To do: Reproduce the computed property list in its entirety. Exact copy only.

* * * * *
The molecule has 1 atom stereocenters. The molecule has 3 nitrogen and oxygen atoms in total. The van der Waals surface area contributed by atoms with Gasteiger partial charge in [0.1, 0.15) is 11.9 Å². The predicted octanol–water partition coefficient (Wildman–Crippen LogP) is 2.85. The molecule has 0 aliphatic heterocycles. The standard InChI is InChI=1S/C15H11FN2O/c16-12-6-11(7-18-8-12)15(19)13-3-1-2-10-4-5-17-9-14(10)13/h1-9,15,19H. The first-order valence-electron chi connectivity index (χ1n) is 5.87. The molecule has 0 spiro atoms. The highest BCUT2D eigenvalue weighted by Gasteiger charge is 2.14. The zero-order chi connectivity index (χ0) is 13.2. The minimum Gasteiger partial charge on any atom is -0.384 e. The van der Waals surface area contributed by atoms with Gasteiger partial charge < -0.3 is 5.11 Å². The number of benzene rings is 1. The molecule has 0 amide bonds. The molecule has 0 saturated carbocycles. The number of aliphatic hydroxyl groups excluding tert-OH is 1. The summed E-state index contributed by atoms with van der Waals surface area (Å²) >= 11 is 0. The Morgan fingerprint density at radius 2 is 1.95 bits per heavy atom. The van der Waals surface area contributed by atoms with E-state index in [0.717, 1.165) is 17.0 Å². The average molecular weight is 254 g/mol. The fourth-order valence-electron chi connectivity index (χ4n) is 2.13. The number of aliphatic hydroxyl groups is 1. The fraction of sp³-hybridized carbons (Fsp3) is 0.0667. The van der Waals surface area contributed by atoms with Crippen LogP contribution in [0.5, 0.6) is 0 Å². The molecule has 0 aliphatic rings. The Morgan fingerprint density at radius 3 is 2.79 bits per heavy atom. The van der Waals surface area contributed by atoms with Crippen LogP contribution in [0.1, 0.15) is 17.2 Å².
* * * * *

The molecule has 1 atom stereocenters. The molecule has 3 nitrogen and oxygen atoms in total. The van der Waals surface area contributed by atoms with Gasteiger partial charge in [0.1, 0.15) is 11.9 Å². The predicted octanol–water partition coefficient (Wildman–Crippen LogP) is 2.85. The molecule has 0 aliphatic heterocycles. The standard InChI is InChI=1S/C15H11FN2O/c16-12-6-11(7-18-8-12)15(19)13-3-1-2-10-4-5-17-9-14(10)13/h1-9,15,19H. The first-order valence-electron chi connectivity index (χ1n) is 5.87. The molecule has 0 spiro atoms. The highest BCUT2D eigenvalue weighted by Gasteiger charge is 2.14. The zero-order chi connectivity index (χ0) is 13.2. The minimum Gasteiger partial charge on any atom is -0.384 e. The van der Waals surface area contributed by atoms with Gasteiger partial charge < -0.3 is 5.11 Å². The number of benzene rings is 1. The molecule has 0 amide bonds. The molecule has 0 saturated carbocycles. The number of aliphatic hydroxyl groups excluding tert-OH is 1. The summed E-state index contributed by atoms with van der Waals surface area (Å²) >= 11 is 0. The Morgan fingerprint density at radius 2 is 1.95 bits per heavy atom. The van der Waals surface area contributed by atoms with E-state index in [0.717, 1.165) is 17.0 Å². The average molecular weight is 254 g/mol. The fourth-order valence-electron chi connectivity index (χ4n) is 2.13. The number of aliphatic hydroxyl groups is 1. The fraction of sp³-hybridized carbons (Fsp3) is 0.0667. The van der Waals surface area contributed by atoms with Crippen LogP contribution in [0.5, 0.6) is 0 Å². The molecule has 0 aliphatic rings. The Morgan fingerprint density at radius 3 is 2.79 bits per heavy atom. The van der Waals surface area contributed by atoms with Crippen LogP contribution in [0.1, 0.15) is 17.2 Å².